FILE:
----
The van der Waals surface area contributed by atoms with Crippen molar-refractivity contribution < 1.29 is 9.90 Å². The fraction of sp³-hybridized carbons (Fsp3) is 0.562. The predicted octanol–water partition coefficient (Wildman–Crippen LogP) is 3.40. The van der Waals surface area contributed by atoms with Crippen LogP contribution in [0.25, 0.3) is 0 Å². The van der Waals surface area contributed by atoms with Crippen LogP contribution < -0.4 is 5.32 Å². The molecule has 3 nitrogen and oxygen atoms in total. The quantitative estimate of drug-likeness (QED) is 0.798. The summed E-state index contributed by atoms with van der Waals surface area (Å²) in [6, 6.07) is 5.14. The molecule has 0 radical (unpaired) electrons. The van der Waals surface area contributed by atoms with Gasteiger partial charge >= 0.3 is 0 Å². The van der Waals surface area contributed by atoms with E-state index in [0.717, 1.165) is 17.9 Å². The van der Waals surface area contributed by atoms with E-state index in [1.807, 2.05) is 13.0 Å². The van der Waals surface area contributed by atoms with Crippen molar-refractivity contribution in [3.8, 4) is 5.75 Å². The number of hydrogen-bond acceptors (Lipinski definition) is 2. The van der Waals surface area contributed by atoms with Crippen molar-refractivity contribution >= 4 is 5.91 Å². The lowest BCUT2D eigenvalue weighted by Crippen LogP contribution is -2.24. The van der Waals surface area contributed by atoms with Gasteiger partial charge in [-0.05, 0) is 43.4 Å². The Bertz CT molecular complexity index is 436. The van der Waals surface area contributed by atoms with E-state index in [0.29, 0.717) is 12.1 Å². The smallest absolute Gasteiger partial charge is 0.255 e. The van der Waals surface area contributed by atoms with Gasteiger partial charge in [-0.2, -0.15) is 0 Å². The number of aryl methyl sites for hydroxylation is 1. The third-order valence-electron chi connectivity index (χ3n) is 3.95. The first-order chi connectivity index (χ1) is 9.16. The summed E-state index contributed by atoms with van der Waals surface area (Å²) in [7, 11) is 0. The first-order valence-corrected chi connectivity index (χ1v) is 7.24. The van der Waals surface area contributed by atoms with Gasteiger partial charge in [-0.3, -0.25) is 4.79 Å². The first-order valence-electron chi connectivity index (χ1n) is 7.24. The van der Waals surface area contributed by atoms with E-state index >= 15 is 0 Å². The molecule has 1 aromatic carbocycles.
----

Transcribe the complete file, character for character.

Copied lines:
The van der Waals surface area contributed by atoms with Crippen molar-refractivity contribution < 1.29 is 9.90 Å². The fraction of sp³-hybridized carbons (Fsp3) is 0.562. The predicted octanol–water partition coefficient (Wildman–Crippen LogP) is 3.40. The van der Waals surface area contributed by atoms with Crippen LogP contribution in [0.25, 0.3) is 0 Å². The van der Waals surface area contributed by atoms with Crippen LogP contribution < -0.4 is 5.32 Å². The molecule has 3 nitrogen and oxygen atoms in total. The quantitative estimate of drug-likeness (QED) is 0.798. The summed E-state index contributed by atoms with van der Waals surface area (Å²) in [6, 6.07) is 5.14. The molecule has 0 radical (unpaired) electrons. The van der Waals surface area contributed by atoms with Gasteiger partial charge >= 0.3 is 0 Å². The van der Waals surface area contributed by atoms with E-state index in [0.717, 1.165) is 17.9 Å². The van der Waals surface area contributed by atoms with E-state index in [1.807, 2.05) is 13.0 Å². The van der Waals surface area contributed by atoms with Crippen molar-refractivity contribution in [3.8, 4) is 5.75 Å². The number of hydrogen-bond acceptors (Lipinski definition) is 2. The van der Waals surface area contributed by atoms with Crippen molar-refractivity contribution >= 4 is 5.91 Å². The lowest BCUT2D eigenvalue weighted by Crippen LogP contribution is -2.24. The van der Waals surface area contributed by atoms with Gasteiger partial charge in [-0.05, 0) is 43.4 Å². The Bertz CT molecular complexity index is 436. The van der Waals surface area contributed by atoms with E-state index in [0.29, 0.717) is 12.1 Å². The smallest absolute Gasteiger partial charge is 0.255 e. The van der Waals surface area contributed by atoms with Gasteiger partial charge in [-0.2, -0.15) is 0 Å². The number of aryl methyl sites for hydroxylation is 1. The third-order valence-electron chi connectivity index (χ3n) is 3.95. The first-order chi connectivity index (χ1) is 9.16. The summed E-state index contributed by atoms with van der Waals surface area (Å²) in [7, 11) is 0. The first-order valence-corrected chi connectivity index (χ1v) is 7.24. The van der Waals surface area contributed by atoms with Gasteiger partial charge in [-0.3, -0.25) is 4.79 Å². The first-order valence-electron chi connectivity index (χ1n) is 7.24. The van der Waals surface area contributed by atoms with E-state index >= 15 is 0 Å². The molecule has 1 aromatic carbocycles.